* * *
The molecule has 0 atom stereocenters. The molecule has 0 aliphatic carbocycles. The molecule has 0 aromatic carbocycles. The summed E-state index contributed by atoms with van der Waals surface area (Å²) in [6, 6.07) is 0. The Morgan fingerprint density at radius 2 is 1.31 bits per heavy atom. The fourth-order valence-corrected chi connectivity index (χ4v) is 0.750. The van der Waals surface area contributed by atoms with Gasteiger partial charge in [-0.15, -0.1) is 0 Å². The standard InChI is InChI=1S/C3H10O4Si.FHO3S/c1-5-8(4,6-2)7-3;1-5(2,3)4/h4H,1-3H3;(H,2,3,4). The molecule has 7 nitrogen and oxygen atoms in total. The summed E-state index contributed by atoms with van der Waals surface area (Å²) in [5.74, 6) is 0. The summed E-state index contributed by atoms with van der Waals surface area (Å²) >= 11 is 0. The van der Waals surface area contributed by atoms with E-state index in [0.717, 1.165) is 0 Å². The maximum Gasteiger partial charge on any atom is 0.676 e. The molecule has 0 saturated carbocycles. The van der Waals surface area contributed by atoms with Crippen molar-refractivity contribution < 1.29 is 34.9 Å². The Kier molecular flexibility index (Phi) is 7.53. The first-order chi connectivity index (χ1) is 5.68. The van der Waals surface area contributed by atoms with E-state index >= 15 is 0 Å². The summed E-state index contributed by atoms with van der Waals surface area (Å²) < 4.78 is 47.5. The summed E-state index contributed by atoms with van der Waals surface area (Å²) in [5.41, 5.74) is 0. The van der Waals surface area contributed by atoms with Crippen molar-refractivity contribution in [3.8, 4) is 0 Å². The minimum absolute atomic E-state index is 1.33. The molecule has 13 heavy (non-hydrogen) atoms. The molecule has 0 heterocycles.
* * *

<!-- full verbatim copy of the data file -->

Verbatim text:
The molecule has 0 atom stereocenters. The molecule has 0 aliphatic carbocycles. The molecule has 0 aromatic carbocycles. The summed E-state index contributed by atoms with van der Waals surface area (Å²) in [6, 6.07) is 0. The Morgan fingerprint density at radius 2 is 1.31 bits per heavy atom. The fourth-order valence-corrected chi connectivity index (χ4v) is 0.750. The van der Waals surface area contributed by atoms with Gasteiger partial charge in [-0.15, -0.1) is 0 Å². The standard InChI is InChI=1S/C3H10O4Si.FHO3S/c1-5-8(4,6-2)7-3;1-5(2,3)4/h4H,1-3H3;(H,2,3,4). The molecule has 7 nitrogen and oxygen atoms in total. The summed E-state index contributed by atoms with van der Waals surface area (Å²) in [5.74, 6) is 0. The summed E-state index contributed by atoms with van der Waals surface area (Å²) >= 11 is 0. The van der Waals surface area contributed by atoms with E-state index in [0.717, 1.165) is 0 Å². The maximum Gasteiger partial charge on any atom is 0.676 e. The molecule has 0 saturated carbocycles. The van der Waals surface area contributed by atoms with Crippen molar-refractivity contribution < 1.29 is 34.9 Å². The Kier molecular flexibility index (Phi) is 7.53. The first-order chi connectivity index (χ1) is 5.68. The van der Waals surface area contributed by atoms with E-state index >= 15 is 0 Å². The summed E-state index contributed by atoms with van der Waals surface area (Å²) < 4.78 is 47.5. The summed E-state index contributed by atoms with van der Waals surface area (Å²) in [5.41, 5.74) is 0. The van der Waals surface area contributed by atoms with Crippen molar-refractivity contribution in [3.8, 4) is 0 Å². The minimum absolute atomic E-state index is 1.33. The molecule has 13 heavy (non-hydrogen) atoms. The molecule has 0 heterocycles.